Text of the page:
When asked a question about how much the world would benefit if more people practiced Stoicism, the answer was an emphatic “a lot” (average score 9 out of 10). In other words , those who had experienced Stoicism gave a resounding vote of confidence to the outreach purpose of the Modern Stoicism project.

2) Which parts of Stoic Week were most helpful?

As in previous years we  asked participants to tell which elements of Stoic Week they found most beneficial.

Table 4: How useful were the daily exercises?

As Table 4 shows, all  the exercises for each day were rated highly, with a difference of only .3 (out of 5) between the lowest (3.9 for Thursday – the community of Mankind) and the highest (4.2 for  Tuesday, Virtues and the different).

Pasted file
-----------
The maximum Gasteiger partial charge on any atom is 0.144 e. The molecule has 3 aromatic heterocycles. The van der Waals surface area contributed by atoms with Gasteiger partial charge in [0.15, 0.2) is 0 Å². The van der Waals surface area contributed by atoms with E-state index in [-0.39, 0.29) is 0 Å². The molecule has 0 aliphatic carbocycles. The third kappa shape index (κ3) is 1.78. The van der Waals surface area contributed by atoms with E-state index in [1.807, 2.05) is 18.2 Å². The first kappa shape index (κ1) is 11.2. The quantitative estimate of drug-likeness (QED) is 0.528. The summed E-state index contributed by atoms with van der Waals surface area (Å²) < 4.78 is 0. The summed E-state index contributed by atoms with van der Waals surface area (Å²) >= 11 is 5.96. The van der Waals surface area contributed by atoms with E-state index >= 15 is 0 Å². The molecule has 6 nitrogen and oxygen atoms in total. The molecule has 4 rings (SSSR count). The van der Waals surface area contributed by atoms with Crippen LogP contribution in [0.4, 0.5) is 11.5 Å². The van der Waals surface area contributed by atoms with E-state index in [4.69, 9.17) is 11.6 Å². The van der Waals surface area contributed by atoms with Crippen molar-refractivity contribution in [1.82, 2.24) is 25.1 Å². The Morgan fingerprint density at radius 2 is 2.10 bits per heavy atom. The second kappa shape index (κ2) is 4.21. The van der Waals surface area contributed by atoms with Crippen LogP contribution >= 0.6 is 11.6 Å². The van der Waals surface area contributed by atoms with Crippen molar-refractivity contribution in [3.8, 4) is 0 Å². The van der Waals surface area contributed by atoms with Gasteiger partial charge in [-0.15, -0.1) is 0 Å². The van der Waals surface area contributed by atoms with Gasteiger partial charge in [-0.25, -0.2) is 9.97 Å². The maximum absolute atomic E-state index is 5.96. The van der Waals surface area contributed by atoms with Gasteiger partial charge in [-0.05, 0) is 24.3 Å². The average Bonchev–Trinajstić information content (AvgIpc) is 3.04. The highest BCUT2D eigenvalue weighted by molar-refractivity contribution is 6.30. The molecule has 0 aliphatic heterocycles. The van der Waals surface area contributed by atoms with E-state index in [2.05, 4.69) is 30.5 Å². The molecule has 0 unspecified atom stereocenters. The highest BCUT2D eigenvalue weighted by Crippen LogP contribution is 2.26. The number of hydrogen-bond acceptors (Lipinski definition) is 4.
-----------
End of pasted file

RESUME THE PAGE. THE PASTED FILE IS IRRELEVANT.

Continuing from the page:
Table 5:  Ratings of Audio recordings of Meditation Routine Audio Recordings, Stoic Week 2018

A similar story emerges when we look at table 5 above which shows ratings of the audio recordings. They were all rated highly, with again only a .3 difference between the lowest (3.7 for the Stoic Attitudes meditation) and the highest (4 for the View from Above)

When asked whether they planned to continue  practising Stoicism, 51% of participants  gave their answer as the maximum (10 out of 10). the average degree of aspiration to continue with Stoicism was 8.6 out of 10.

For the first time we asked participants about how they intended to maintain their practice and their answers make interesting reading

  • Daily Stoic Meditation (specifically the morning and evening Meditations)
  • Read the main original Stoic texts
  • Do Stoic week again on my own initiative
  • Speak to partner and friends about Stoicism
  • Watch You tube videos or podcasts about Stoicism regularly
  • Daily reflection and/or journaling of my progress in Stoicism
  • Focus on specific aspects of Stoicism such as the virtues  and the dichotomy of control